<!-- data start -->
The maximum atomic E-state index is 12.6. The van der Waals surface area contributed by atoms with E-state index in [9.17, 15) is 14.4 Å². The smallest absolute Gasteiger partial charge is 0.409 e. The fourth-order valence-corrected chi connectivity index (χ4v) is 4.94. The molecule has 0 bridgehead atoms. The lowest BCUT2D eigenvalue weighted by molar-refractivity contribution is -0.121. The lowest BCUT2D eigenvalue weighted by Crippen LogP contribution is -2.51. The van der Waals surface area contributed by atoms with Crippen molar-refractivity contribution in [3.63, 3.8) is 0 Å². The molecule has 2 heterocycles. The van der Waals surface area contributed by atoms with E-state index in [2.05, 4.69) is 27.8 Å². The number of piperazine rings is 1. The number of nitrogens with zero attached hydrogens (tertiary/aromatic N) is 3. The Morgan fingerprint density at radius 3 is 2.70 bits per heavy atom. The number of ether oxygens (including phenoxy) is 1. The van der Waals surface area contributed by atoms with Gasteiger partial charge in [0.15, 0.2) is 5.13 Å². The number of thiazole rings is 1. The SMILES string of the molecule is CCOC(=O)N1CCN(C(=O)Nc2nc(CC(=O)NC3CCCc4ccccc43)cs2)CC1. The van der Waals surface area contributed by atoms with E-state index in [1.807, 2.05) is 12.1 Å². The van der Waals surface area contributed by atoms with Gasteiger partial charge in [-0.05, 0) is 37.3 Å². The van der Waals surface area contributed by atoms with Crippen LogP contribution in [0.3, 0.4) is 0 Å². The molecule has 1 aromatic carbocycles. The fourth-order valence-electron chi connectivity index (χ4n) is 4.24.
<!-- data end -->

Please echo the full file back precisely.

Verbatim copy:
The maximum atomic E-state index is 12.6. The van der Waals surface area contributed by atoms with E-state index in [9.17, 15) is 14.4 Å². The smallest absolute Gasteiger partial charge is 0.409 e. The fourth-order valence-corrected chi connectivity index (χ4v) is 4.94. The molecule has 0 bridgehead atoms. The lowest BCUT2D eigenvalue weighted by molar-refractivity contribution is -0.121. The lowest BCUT2D eigenvalue weighted by Crippen LogP contribution is -2.51. The van der Waals surface area contributed by atoms with Crippen molar-refractivity contribution in [3.63, 3.8) is 0 Å². The molecule has 2 heterocycles. The van der Waals surface area contributed by atoms with E-state index in [2.05, 4.69) is 27.8 Å². The number of piperazine rings is 1. The number of nitrogens with zero attached hydrogens (tertiary/aromatic N) is 3. The Morgan fingerprint density at radius 3 is 2.70 bits per heavy atom. The number of ether oxygens (including phenoxy) is 1. The van der Waals surface area contributed by atoms with Gasteiger partial charge in [0.15, 0.2) is 5.13 Å². The number of thiazole rings is 1. The SMILES string of the molecule is CCOC(=O)N1CCN(C(=O)Nc2nc(CC(=O)NC3CCCc4ccccc43)cs2)CC1. The van der Waals surface area contributed by atoms with E-state index in [1.807, 2.05) is 12.1 Å². The van der Waals surface area contributed by atoms with Gasteiger partial charge in [-0.05, 0) is 37.3 Å². The van der Waals surface area contributed by atoms with Crippen LogP contribution in [0.3, 0.4) is 0 Å². The molecule has 1 aromatic carbocycles. The fourth-order valence-electron chi connectivity index (χ4n) is 4.24.